Electronics Assembly

Apparently, We Can...

No company has been under more pressure than Apple to bring back jobs that were shipped overseas.

December 10, 2012

A couple of months ago, my blog post here asked “Why not Make Phones and iPods Here?” I followed up a week later with a second blog, imaginatively titled “Why not Make Phones and iPods Here? Part 2.” Now we have an answer: “We can and will.”

Apple has just announced that it will spend $100 million next year to make things closely related to iPhones and iPads. The things are computers. Specifically, iMacs. And iMacs are basically the big brothers of iPhones and iPads.

The details are still skimpy, but here’s what Apple President Tim Cook told Bloomberg BusinessWeek:

Bloomberg: You were instrumental in getting Apple out of the manufacturing business. What would it take to get Apple back to building things and, specifically, back to building things in the U.S.?

Cook: It’s not known well that the engine for the iPhone and iPad is made in the U.S., and many of these are also exported—the engine, the processor. The glass is made in Kentucky. And next year we are going to bring some production to the U.S. on the Mac. We’ve been working on this for a long time, and we were getting closer to it. It will happen in 2013. We’re really proud of it. We could have quickly maybe done just assembly, but it’s broader because we wanted to do something more substantial. So we’ll literally invest over $100 million. This doesn’t mean that Apple will do it ourselves, but we’ll be working with people, and we’ll be investing our money.”

My immediate reaction is “public pressure works.” No company has been under more pressure than Apple to bring back jobs that were shipped overseas in the past 20 years. In one sense, singling Apple out wasn’t fair; most of the better-known consumer electronics companies source from Asian plants, so none are truly innocent when it comes to outsourcing. But, in several other important respects, Apple deserved condemnation.

Apple wasn’t first to shut down American production plants, but it did so with more gusto than similar companies. Cook himself led the move to China and, in smaller measures, countries near China. Steve Jobs was a product idea guy; Cook was the manufacturing leader.

Above all, Apple makes a very large target because of the way it presents itself. Apple sells image. More than any other company, Apple pushes cool. It even calls store people “geniuses,” which may be true in a few cases, but is certainly not applicable to the entire collective. And it marketed its leader, Jobs, to a greater degree (or, at least, more successfully) than its competitors managed. How many people know the name of HP’s current leader? Not many. (Meg Whitman, if you want to know. But can anyone name the previous CEO? Or the one that went before? Nope.)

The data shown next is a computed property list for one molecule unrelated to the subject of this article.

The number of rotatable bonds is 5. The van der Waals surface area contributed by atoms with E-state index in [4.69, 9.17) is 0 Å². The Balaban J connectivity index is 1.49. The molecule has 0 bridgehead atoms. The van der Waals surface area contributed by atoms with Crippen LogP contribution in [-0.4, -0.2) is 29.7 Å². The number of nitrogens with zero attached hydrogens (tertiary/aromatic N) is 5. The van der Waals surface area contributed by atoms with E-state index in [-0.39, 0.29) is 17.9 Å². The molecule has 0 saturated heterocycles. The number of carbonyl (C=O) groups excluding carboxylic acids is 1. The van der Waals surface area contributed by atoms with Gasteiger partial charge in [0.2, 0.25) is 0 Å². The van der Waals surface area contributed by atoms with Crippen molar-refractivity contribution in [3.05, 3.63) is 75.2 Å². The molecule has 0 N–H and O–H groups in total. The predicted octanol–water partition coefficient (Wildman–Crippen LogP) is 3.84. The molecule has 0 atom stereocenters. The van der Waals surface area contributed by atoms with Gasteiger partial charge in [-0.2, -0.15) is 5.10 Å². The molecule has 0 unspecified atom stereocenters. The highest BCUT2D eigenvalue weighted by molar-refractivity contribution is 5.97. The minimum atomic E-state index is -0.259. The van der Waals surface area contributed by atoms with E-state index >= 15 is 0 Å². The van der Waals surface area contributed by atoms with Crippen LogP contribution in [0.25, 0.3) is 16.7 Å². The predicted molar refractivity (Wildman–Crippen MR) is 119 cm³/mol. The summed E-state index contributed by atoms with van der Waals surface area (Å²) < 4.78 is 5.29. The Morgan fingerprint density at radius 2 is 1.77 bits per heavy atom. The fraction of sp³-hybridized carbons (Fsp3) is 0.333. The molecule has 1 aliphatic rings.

There is at least one serious qualification to the “something more substantial” that Cook claimed. It seems that Apple won’t be returning to manufacturing itself. The best bet is a factory or two built and run by Foxconn Technology, Apple’s primary supplier in Asia. And Apple’s investment is, in Apple terms, insignificant—$100 million is less than 0.1 percent of Apple’s reserves.

iMacs do not account for much of Apple’s revenue. Less than 15 percent of Apple’s revenue comes from sales of computers including both desktops and laptops. iPads bring in about 20 percent of total revenue and iPhones account for more than 50 percent.

So, Apple’s rediscovery of American workers won’t transform our manufacturing sector. But it is a start, which makes the decision better than nothing.

And it is a tiny triumph for public opinion. My hunch is that Apple is coming back entirely because Cook is tired of being portrayed as an economic Benedict Arnold. (The photograph of Cook on the Bloomberg Businessweek cover has all the warmth of a Teutonic movie villain in very bad temper. It won’t burnish Cook’s public image.) My concern is that this one small gesture will take the heat off Apple and the entire electronics manufacturing industry.

I welcome the Apple news, but only moderately. I reserve final judgment until we see exactly what Cook has in mind.

What do you think? Am I being too hard on Apple? Is this a token gesture or something more meaningful? Should public opinion have any bearing on where and how a company manufactures its products? Share your thoughts!

Editor’s note: Before “Shipulski on Design,” “Leading Lean,” and “Uncommon Sense,” there was ASSEMBLY magazine’s longest running and most controversial back-of-the-book column, “Unconventional Wisdom” by Jim Smith. A nationally known expert on electronics assembly, Smith never hesitates to question the sacred cows of manufacturing and economics. You can read more from him at his “Science of Soldering” blog.

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public opinion matters